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At this writing, the Enron story is blaring from every radio and television, and filling up newspaper pages like some wild vine run amuck. Let us say that Enron plays out to have been caused by fraudulent behavior on the part of one or more corporate executives. Is it, then, occupational fraud? Are all the other corporate collapses that seem to shatter every now and then also occupational fraud? If so, fine, but how do we calculate the damage? Is it the money taken, directly or indirectly from the coffers of the corporation? Is it the loss in shareholder value or market capitalization? Is it the pensions and 401K benefits lost? Is it some combination of these factors? If it is pensions, for example, do we adjust for the future value of pension benefits now lost?
Such issues are more than a philosophical debate or parlor game. Until we begin to resolve them, through discourse, consultation, and research, we cannot truthfully say we have even defined our own field. The path may be strewn with pitfalls.
All measurement systems are subject to interpretation, if not outright manipulation, and this is a risk we run when we begin to think systematically about occupational fraud. Wells and his associates at the ACFE have done yeoman service in getting us as far as they have in our understanding of the scope of the occupational fraud problem in this country. But, even they, I am sure, would admit that their estimates, as good faith as they are, are only estimates. If we are to truly begin to capture numbers that will hold up to sustained analysis and analytical interpretation, we will have to develop a much more comprehensive and rigorous methodology to do so.
As I noted earlier, a collection and analysis entity is the necessary first step, but the second step may be a good bit bigger than the first. We need to decide what we are going to measure. In thinking about this problem, Enrons aside, I offer the following examples, some real and some hypothetical, of what we will need to address:
Co-generation. In my childhood we used to call these things dumps, but today they are big business. A co-generation facility is basically a power plant that runs on trash. Refuse is burned to produce electricity. This one had a problem. When trucks come into such a facility, they stop on an electric scale that weighs the truck, deducts the weight of the truck and the container, calculates the amount of garbage and the charge to the waste hauling company, and prints out a trip ticket. The truck then dumps its load, the garbage is burned, and the hauling
LIES, DAMNED LIES, STATISTICS (AND OCCUPATIONAL FRAUD)
company is invoiced. At this facility the scale operator had a scam. He would take cash from owner-operator-drivers to override the electronic scale and produce a handwritten trip ticket. He would pocket the cash, the driver had a trip ticket that allowed him to dump, but no invoice was ever generated. He could do this only because the scale was sometimes broken and handwritten tickets were needed. Obviously, no one ever stopped to ask why the scale was broken so many times when this chap happened to be working. This was clearly an occupational fraud; basically, a theft-of-service scheme.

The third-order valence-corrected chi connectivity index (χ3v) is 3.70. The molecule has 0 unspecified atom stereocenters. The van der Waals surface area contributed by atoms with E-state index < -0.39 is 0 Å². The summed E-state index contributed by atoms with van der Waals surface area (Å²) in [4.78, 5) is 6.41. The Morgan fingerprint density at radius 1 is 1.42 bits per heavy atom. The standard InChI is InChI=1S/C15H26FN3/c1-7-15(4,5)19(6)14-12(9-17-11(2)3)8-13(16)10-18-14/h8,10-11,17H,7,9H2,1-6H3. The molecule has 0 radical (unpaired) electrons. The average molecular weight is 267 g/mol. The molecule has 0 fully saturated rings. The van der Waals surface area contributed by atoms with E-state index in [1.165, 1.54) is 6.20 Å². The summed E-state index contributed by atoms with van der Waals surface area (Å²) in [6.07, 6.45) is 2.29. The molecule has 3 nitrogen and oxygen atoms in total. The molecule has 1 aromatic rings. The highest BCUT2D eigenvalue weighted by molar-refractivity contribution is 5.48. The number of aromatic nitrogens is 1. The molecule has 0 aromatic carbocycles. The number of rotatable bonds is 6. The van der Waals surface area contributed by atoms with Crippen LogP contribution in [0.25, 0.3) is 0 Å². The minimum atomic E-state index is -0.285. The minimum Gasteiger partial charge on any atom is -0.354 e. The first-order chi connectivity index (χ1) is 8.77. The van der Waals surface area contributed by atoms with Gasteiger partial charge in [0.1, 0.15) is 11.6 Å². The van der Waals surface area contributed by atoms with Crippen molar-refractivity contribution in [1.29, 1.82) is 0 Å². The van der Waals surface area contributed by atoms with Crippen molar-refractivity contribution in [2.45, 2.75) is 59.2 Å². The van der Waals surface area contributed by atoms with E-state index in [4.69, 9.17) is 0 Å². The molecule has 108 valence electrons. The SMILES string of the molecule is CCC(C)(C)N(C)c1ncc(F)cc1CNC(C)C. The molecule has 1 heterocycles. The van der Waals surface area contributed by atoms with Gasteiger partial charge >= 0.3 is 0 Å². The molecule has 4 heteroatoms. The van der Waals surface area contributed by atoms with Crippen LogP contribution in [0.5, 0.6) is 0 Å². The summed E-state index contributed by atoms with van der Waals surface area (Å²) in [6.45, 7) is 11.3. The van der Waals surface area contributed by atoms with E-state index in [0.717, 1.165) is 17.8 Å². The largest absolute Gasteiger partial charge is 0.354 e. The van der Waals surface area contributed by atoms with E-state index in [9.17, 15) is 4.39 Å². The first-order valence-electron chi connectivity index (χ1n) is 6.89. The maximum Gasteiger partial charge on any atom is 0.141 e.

We were hired by the company to try to calculate the amount of revenue it had lost through this scheme so they could file a fidelity bond claim with their insurance company. After three long, and smelly, weeks we came up with a rough number because it is difficult to determine how much garbage was or was not burned on a given day, and this scheme had been going on for two years. We knew how much the scale operator had pocketed, $200,000, mainly because he kept records for his own use and we got our hands on them, but coming up with a number to estimate the company’s losses was much more difficult. These are the sorts of issues we will have to contend with if we are to calculate the true amount of occupational fraud in the United States. Theft-of-service schemes can be tough.
Manufacturing. This could be thought of as a mini-Enron. This company was publicly traded and its CEO wanted to look good for Wall Street. When business began to slow, he took work-in-progress and counted it as inventory, an accounting no-no. At the end of quarters, he would ship product to distributors on consignment and call it sales, another no-no. When times really got tough, he would ship product to distributors that had not even been ordered, book a sale, and deal with the returns later.
When this daisy chain finally cratered, what were the losses? To the company, to the employees, to the shareholders, to the vendors who would probably never get paid? Were the legal fees some of these vendors surely ran up trying to recover some portion of their money also losses?
Again, issues to be dealt with. This sort of list could go on forever, and there is no point in putting forth endless scenarios, but several additional questions may be in order. How do we categorize the employee who leaves the warehouse door open so his buddies can help themselves ’round about midnight? He has enabled others to remove company assets. Are we properly picking up such instances as occupational fraud?